FREQUENTLY ASKED QUESTIONS
What is RPCVD?
Remote plasma chemical vapour deposition works in a similar way to MOCVD (see below) where chemicals are introduced into the reaction chamber for decomposition.
Whereas MOCVD uses ammonia (NH3) as the source of nitrogen, RPCVD uses nitrogen gas (N2) passed through an electrical coil that generates a plasma. This arrangement provides a direct source of nitrogen used for the deposition of GaN.
The nitrogen plasma generation is not dependent on high temperature to provide a source of reactive nitrogen atoms. This allows for the growth of GaN to be carried out at much lower temperatures than those used in MOCVD while maintaining the critical crystalline quality necessary for high performance devices. Nitrogen is safer to handle and does not require scrubbing compared to highly toxic ammonia used in MOCVD.
What is MOCVD?
MOCVD is a method used to deposit (grow) semiconductor films onto a substrate (wafer). When producing gallium nitride (GaN) organometallic compounds are reacted with ammonia inside a deposition chamber. This gas mixture is precisely delivered to a heated substrate (up to approximately 1,200°C).
The precursor molecules undergo pyrolysis (thermal decomposition) leaving the desired atoms, e.g., Ga and N. These atoms bond at the surface and crystalline layers of GaN are formed in neatly stacked layers.
For the growth of GaN, MOCVD uses ammonia (NH3) as the nitrogen source. MOCVD relies on very high temperature to effectively break the nitrogen-hydrogen bonds to result in a quality deposition.
What is an LED?
A light emitting diode is a semiconductor light that when switched on, electrons are able to recombine with electron holes within the device, releasing energy in the form of photons. This effect is called electroluminescence and the colour of the light (corresponding to the energy of the photon) is determined by the band gap of the semiconductor. An LED is often small in area (less than 1 mmsq), LEDs present many advantages over incandescent light sources including lower energy consumption, longer lifetime, improved physical robustness, smaller size, and faster switching.
What is GaN?
Gallium nitride is a group III nitride semiconductor material with a direct bandgap. It is commonly used in number of optoelectronic and power electronic devices including light emitting diodes, lasers, transistors, blu-ray disks and memory devices. GaN is a very hard material that has a Wurtzite crystal structure. Its wide band gap of 3.4 eV affords it special properties for applications in optoelectronic, high-power and high-frequency devices. It is also a suitable material for solar cell arrays for satellites and utility scale concentrated photovoltaics.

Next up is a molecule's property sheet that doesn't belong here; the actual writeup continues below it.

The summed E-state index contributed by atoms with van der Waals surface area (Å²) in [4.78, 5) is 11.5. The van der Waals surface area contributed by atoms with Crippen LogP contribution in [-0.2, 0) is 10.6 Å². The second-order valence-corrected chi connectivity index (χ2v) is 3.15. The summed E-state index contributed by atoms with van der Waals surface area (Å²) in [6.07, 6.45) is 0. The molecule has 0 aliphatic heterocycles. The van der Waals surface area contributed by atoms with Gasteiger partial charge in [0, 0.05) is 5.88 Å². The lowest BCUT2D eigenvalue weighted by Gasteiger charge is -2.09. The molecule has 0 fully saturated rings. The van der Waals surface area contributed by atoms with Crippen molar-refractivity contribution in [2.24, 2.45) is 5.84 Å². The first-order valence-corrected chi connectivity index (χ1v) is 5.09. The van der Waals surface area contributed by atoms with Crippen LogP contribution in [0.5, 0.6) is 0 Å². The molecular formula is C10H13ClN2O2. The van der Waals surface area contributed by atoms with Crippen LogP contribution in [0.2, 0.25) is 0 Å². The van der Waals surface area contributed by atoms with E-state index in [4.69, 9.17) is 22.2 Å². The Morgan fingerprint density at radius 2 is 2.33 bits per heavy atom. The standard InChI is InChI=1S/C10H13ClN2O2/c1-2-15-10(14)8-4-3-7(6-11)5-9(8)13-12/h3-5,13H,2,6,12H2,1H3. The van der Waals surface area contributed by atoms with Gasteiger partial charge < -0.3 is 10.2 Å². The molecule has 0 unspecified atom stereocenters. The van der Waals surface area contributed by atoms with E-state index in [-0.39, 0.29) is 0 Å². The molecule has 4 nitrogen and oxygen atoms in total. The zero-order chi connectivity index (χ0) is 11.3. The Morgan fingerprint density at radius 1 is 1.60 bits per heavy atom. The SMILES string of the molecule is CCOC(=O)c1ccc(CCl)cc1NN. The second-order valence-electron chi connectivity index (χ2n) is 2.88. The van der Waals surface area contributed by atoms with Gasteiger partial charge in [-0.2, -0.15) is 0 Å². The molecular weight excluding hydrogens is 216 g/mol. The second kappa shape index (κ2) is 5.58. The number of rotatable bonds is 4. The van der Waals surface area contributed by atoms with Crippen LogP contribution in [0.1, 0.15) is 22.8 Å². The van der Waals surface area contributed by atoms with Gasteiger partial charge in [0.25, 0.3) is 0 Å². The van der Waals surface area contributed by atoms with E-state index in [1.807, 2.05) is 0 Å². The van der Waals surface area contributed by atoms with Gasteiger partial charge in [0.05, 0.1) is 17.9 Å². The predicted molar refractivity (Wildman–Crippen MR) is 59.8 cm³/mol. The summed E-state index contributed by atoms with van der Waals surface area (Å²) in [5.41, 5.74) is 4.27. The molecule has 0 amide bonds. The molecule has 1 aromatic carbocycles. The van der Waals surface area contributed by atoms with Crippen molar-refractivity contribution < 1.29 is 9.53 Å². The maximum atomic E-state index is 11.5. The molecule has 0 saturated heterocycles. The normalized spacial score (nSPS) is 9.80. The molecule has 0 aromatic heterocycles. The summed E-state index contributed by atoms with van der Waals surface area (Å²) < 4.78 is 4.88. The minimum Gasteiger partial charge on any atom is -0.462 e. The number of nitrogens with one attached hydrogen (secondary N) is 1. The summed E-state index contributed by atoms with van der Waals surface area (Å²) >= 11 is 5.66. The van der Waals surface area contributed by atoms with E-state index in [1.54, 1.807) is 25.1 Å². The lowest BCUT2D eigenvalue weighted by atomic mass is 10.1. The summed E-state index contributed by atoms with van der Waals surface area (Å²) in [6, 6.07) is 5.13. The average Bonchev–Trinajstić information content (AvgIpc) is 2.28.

What is InGaN?
Indium gallium nitride is a semiconductor material made of a mix of gallium nitride (GaN) and indium nitride (InN). It is a ternary group III/group V direct bandgap semiconductor. Its bandgap can be tuned by varying the amount of indium in the alloy. Indium gallium nitride is the light-emitting layer in modern blue and green LEDs. It has extreme tolerance to radiation, which combined with its highly tunable bandgap makes it a highly promising and durable solar photovoltaic material for ultra high efficient devices suitable for space and utility applications.
What is CPV?
Concentrated photovoltaics are a form of high efficiency solar power, usually for utility scale solar that concentrates through the use of mirrors or lenses a large amount of solar onto a smaller section of high efficiency solar material, concentrating the sunlight on the cell by up to several hundred times. CPV offers large scale, affordable renewable energy from the sun.
What is SSL?
Solid state lighting, refers to a type of lighting that uses various types of LED as sources of illumination. The term "solid state" refers commonly to light emitted by solid-state electroluminescence, as opposed to incandescent bulbs (which use thermal radiation) or fluorescent tubes. Semiconductor LEDs such as GaN based LEDs are the fastest growing technology for overhead lighting.
What is p-GaN?
p-GaN (or p-type GaN) refers to a GaN film that has been doped with certain types of atoms (such as magnesium), to increase the number of free charge carriers (in this case positive holes). Low temperature p-GaN is one area that BluGlass is presently focusing on.
What is n-GaN?
n-GaN (or n-type GaN) refers to a GaN film that has been doped with certain types of atoms (e.g. silicon) to increase the number of free charge carriers (in this case electrons)
What is a MQW?
A quantum well is a thin layer (typically between 1-10 nm thick) within which electrons and or holes are confined in the direction perpendicular to the layer surface. A quantum well is often realised with a thin layer of a semiconductor material, embedded between other semiconductor layers of higher bandgap materials (example: InGaN quantum well embedded between GaN layers). In a quantum well, the potential energy of electrons and or holes is less than their potential energy in the outer layers, so that electrons and or holes are confined within the layer (like a well) and their energy becomes quantised or discrete giving rise to many benefits, e.g. higher optical gain. A multiple quantum well (MQW) is a series of quantum wells, which is used in LEDs as the active region (that emits lights) in order to obtain a large optical gain.
What are the core advantages of RPCVD?
A low temperature growth system such as RPCVD may offer LED manufacturers compelling performance advantages at several stages of device growth.